HBox.addWidget(self.btnRestart)
            HBox.addWidget(self.btnTermnat)
            HBox.addStretch(1)
            
            VBox = QVBoxLayout()
            VBox.addWidget(self.lneOutput)
            VBox.addLayout(HBox)
            
            self.setLayout(VBox)
            
            self.EstablishThread()
    
        def EstablishThread(self):
          # Create the Object from Class
            self.Prcssr = Processor()
          # Assign the Database Signals to Slots
            self.Prcssr.sigCount.connect(self.CountRecieve)
          # Assign Signals to the Database Slots
            self.sigCntUp.connect(self.Prcssr.CountUp)
            self.sigCntDn.connect(self.Prcssr.CountDown)
            self.sigStpCnt.connect(self.Prcssr.StopCount)
            self.sigRestrt.connect(self.Prcssr.RestartCount)
    
          # Create the Thread
            self.ThredHolder = QThread()
          # Move the Listener to the Thread
            self.Prcssr.moveToThread(self.ThredHolder)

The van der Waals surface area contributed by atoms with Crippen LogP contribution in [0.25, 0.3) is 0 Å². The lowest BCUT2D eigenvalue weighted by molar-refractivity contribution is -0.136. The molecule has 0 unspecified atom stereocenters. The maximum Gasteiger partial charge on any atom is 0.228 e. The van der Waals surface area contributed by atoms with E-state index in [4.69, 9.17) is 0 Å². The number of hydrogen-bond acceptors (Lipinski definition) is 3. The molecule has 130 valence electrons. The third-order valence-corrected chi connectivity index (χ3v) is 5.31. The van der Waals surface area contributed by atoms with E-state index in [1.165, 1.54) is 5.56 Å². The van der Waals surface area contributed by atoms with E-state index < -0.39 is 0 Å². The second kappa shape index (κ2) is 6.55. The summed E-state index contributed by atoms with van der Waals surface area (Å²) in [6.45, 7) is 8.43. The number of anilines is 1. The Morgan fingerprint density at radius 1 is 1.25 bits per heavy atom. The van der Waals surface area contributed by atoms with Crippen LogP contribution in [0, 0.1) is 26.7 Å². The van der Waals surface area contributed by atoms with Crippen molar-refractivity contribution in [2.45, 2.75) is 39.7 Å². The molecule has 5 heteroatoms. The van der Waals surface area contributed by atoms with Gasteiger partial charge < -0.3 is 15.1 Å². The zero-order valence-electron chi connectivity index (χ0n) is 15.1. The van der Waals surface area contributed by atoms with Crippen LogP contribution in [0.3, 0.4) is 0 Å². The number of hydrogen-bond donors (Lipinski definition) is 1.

# Assign the Listener Starting Function to the Thread Call
            self.ThredHolder.started.connect(self.Prcssr.ProcessRunner)
          # Start the Thread which launches Listener.Connect( )
            self.ThredHolder.start()
    
        @pyqtSlot(int)
        def CountRecieve(self, Count):
            self.lneOutput.setText('Count : ' + str(Count))
    
        def CountUp(self):
            print('Count Up')
            self.sigCntUp.emit()
    
        def CountDwn(self):
            print('Count Down')
            self.sigCntDn.emit()
    
        def StopCnt(self):
            print('Stop Counting')
            self.sigStpCnt.emit()
    
        def RestrtCnt(self):
            print('Restart Counting')
            self.sigRestrt.emit()
    
        def TerminateThread(self):
            print('Close Thread')
            self.ThredHolder.quit()
            if not self.ThredHolder.isRunning():
                self.ThredHolder.wait()
                print('Thread Active ',self.ThredHolder.isRunning())
            else:
                print('Thread is still Active cannot Quit')
                QCoreApplication.processEvents()
    
    if __name__ == '__main__':
        MainThred = QApplication([])
    
        MainApplication = MainWindow()
        MainApplication.show()
    
        MainThred.exec()